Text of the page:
long exposure and hdr questions

Discussion in 'Digital Photography' started by rweakins, Dec 30, 2007.

  1. rweakins macrumors 6502

    rweakins

    Joined:
    May 3, 2007
    #1
    i have just some general questions about long exposures and the settings and methods used to create them. the questions range from studio to landscape and every kind of photography

    1. i know if you are reading this you probably didnt take the picture below but if you can help and can answer please do. in the picture hows is only the top half of the apple lit and is it lit because of the light from the light source or was some other method possibly used?

    http://lonely-constellation.deviantart.com/art/Encircled-30340076

    2. for pre dawn/post dusk pictures like the following what settings are optimum for long exposures such as ISO settings and F/? and so on...

    http://soulofautumn87.deviantart.com/art/Long-Exposure-Sunrise-60891988

    http://Nuninh0.deviantart.com/art/magic-light-63746037

    3. what light sources have you found to work best in long exposures such as.....

    http://kil1k.deviantart.com/art/Source-III-58936524

    http://raun.deviantart.com/art/traces-of-a-dream-41816580

    4. for hdr's is it more beneficial to use one raw image or several source images?

    5. any additional tips or tricks you have for long exposures and/or hdr's would be greatly appreciated
     
  2. Doylem macrumors 68040

    Doylem

    Joined:
    Dec 30, 2006
    Location:
    Wherever I hang my hat...
    #2
    I shoot a lot of pix at twilight and after the sun's gone down.

    Rule 1: use a tripod and cable release (vital for long exposures and HDR... to keep subsequent shots 'in regster').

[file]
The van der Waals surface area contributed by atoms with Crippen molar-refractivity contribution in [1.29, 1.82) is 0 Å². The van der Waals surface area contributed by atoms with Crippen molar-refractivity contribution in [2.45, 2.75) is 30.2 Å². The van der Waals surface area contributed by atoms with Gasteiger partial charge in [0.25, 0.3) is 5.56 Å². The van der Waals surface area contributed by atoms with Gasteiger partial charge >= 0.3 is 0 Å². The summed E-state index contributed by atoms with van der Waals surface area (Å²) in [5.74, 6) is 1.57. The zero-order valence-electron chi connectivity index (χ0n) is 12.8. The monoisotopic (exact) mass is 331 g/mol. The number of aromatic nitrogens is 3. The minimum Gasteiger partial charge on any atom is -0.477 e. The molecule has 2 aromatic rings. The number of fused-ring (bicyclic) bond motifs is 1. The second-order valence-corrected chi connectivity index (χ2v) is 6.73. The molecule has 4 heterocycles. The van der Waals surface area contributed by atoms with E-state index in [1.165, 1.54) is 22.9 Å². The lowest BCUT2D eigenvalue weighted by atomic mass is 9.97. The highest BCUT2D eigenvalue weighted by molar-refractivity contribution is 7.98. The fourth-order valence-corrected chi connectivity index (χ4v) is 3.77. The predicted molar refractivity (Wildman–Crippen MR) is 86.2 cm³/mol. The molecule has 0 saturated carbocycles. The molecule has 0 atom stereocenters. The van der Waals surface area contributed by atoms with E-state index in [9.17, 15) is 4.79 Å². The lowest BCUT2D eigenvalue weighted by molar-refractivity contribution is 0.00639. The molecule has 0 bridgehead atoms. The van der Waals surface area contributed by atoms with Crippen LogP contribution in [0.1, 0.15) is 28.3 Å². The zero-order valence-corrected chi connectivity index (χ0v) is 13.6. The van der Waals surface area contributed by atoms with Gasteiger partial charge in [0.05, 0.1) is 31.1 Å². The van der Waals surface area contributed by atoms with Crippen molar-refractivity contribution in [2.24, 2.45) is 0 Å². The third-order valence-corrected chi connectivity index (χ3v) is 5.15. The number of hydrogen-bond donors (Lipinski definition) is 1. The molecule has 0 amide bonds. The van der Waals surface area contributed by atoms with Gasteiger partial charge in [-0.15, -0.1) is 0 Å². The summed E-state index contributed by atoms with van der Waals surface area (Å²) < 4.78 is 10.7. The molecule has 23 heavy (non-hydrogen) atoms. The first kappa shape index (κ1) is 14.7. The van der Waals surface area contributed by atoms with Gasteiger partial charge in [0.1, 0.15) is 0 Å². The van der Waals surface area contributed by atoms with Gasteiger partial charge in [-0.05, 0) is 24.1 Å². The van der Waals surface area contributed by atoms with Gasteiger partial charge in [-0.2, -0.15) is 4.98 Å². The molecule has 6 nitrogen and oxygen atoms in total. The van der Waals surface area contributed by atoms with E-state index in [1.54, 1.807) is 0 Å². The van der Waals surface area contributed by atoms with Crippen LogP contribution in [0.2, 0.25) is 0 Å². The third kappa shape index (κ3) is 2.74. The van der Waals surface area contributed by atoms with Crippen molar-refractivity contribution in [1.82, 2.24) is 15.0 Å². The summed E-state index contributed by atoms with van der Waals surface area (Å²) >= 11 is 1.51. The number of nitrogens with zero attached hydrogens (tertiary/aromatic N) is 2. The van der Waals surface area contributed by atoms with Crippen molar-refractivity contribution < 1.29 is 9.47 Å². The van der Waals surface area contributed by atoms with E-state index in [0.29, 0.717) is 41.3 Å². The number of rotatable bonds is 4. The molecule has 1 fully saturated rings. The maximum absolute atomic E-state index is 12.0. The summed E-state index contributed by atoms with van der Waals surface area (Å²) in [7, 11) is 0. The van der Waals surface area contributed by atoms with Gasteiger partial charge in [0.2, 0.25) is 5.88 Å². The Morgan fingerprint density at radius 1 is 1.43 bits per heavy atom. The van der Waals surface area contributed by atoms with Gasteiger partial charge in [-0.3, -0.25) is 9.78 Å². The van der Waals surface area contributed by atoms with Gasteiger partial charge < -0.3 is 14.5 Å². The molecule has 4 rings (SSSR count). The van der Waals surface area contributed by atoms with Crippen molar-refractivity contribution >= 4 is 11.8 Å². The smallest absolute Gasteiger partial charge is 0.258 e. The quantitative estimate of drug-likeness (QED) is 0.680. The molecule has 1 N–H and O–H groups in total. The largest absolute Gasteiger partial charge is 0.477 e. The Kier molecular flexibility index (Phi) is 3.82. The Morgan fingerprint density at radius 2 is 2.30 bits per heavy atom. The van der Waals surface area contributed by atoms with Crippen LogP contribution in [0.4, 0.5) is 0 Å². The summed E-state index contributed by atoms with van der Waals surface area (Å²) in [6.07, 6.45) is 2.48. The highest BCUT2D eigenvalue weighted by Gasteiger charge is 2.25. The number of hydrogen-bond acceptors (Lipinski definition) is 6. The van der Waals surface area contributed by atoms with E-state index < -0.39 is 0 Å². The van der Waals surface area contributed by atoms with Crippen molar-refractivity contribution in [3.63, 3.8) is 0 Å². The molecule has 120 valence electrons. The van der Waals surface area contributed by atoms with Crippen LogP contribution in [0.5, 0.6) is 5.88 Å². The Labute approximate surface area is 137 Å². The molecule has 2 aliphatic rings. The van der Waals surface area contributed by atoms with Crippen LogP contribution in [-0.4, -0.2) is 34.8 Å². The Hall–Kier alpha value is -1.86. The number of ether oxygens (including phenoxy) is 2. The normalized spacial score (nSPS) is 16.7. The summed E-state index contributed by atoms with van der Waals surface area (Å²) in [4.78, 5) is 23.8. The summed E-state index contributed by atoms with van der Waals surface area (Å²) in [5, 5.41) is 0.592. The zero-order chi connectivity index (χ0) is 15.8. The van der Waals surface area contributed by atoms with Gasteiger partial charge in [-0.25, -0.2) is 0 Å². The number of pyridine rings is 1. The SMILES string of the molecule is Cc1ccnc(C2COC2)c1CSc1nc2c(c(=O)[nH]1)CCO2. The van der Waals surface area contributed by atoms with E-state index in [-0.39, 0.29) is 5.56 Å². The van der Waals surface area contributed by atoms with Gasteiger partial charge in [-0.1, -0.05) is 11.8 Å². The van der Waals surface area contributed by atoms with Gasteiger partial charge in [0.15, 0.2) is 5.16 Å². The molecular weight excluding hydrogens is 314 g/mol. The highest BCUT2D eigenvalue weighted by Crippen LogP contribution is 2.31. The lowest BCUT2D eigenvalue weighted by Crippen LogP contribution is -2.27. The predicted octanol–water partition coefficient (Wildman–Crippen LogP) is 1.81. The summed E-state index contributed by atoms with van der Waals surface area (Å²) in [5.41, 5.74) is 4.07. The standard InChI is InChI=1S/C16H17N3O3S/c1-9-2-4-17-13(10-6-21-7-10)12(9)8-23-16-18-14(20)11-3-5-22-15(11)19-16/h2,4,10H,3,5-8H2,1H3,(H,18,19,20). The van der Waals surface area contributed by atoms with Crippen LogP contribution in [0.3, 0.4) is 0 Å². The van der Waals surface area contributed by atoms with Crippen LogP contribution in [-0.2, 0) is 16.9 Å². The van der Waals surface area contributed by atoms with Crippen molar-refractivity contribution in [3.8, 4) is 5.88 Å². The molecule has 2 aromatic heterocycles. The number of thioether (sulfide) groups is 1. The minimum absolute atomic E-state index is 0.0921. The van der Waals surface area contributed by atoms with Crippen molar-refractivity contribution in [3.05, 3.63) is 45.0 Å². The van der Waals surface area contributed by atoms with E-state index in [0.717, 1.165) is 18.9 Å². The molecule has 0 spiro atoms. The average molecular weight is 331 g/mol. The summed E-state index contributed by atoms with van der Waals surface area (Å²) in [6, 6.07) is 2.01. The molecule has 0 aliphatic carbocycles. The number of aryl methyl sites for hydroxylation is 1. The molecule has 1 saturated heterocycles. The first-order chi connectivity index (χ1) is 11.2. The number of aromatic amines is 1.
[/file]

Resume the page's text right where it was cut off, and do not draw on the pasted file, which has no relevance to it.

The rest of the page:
A tripod gives you the freedom to pick the best aperture/ISO/shutter speed combination for the job: no compromise, or wondering if you can hand-hold at 1/30 sec, etc. I keep ISO at the lowest (100) and seldom change it. Aperture: usually f8 or f11, to get the most out of the lens... and a good depth of field. This means the only 'variable' is the shutter speed. So my pix may typically be shot with exposures of 10secs or more. When the camera's on the tripod, I shoot 'manual'.

    The 'window' for shooting after the sun has gone down can be quite short. For the shot below (of a floodlit landmark) I set the camera on the tripod as the sun went down, and took a shot every five minutes for about an hour. It was interesting to see the light fade in the sky, and the way the floodlight 'appeared' to get brighter in comparison. Eventually, there was a moment when the two light sources were in a kind of balance... and this was the best shot. This is really useful exercise to try, and fun to review the pix afterwards.

    A lot of people shoot night shots when the sky is black... when, IMO, the pix could all be improved by shooting where there is still some light in the sky.

    For HDR I generally shoot 5 auto-bracketed shots (easy if your camera has this facility).

    Easy to do 'tricks' with hand-held lights, when camera is tripod-mounted, with a long exposure. I've had fun with sparklers, 'painting' with torches, etc. So much easier with digital, 'cos your failed experiments cost nothing. The challenge is to get a balance between ambient and artficial light, and that just takes practise and lots of frames. Hope this helps... :)

    [​IMG]
     
  3. rweakins thread starter macrumors 6502

    rweakins

    Joined:
    May 3, 2007
    #3
    so usually when you are looking to take pre dawn or post dusk is it best to do it with a little light on the horizon or not as much? i mean i know it all depends on how long of an exposure you plan on doing but in general what do people find to be best? less light and a longer exposure or more light with a shorter exposure?
     
  4. Doylem macrumors 68040

    Doylem

    Joined:
    Dec 30, 2006
    Location:
    Wherever I hang my hat...
    #4
    This is where you need to experiment. :)